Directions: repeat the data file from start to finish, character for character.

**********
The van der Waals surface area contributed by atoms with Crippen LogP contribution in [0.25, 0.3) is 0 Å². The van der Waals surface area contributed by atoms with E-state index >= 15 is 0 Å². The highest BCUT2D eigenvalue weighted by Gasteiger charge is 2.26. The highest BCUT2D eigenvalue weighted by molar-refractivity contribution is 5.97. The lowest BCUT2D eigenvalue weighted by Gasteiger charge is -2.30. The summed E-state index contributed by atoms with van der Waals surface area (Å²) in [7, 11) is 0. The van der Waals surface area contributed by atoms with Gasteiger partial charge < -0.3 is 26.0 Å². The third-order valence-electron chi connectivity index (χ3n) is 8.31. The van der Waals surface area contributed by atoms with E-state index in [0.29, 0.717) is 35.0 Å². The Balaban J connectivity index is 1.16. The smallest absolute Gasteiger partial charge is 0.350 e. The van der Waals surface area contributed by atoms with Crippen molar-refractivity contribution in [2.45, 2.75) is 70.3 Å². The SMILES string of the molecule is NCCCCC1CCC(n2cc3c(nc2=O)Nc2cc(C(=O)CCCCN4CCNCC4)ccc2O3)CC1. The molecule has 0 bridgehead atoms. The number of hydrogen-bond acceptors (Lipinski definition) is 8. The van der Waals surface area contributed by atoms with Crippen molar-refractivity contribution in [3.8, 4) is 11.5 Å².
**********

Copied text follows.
The van der Waals surface area contributed by atoms with Crippen LogP contribution in [0.25, 0.3) is 0 Å². The van der Waals surface area contributed by atoms with E-state index >= 15 is 0 Å². The highest BCUT2D eigenvalue weighted by Gasteiger charge is 2.26. The highest BCUT2D eigenvalue weighted by molar-refractivity contribution is 5.97. The lowest BCUT2D eigenvalue weighted by Gasteiger charge is -2.30. The summed E-state index contributed by atoms with van der Waals surface area (Å²) in [7, 11) is 0. The van der Waals surface area contributed by atoms with Gasteiger partial charge < -0.3 is 26.0 Å². The third-order valence-electron chi connectivity index (χ3n) is 8.31. The van der Waals surface area contributed by atoms with E-state index in [0.29, 0.717) is 35.0 Å². The Balaban J connectivity index is 1.16. The smallest absolute Gasteiger partial charge is 0.350 e. The van der Waals surface area contributed by atoms with Crippen molar-refractivity contribution in [2.45, 2.75) is 70.3 Å². The SMILES string of the molecule is NCCCCC1CCC(n2cc3c(nc2=O)Nc2cc(C(=O)CCCCN4CCNCC4)ccc2O3)CC1. The molecule has 0 bridgehead atoms. The number of hydrogen-bond acceptors (Lipinski definition) is 8. The van der Waals surface area contributed by atoms with Crippen molar-refractivity contribution in [3.8, 4) is 11.5 Å².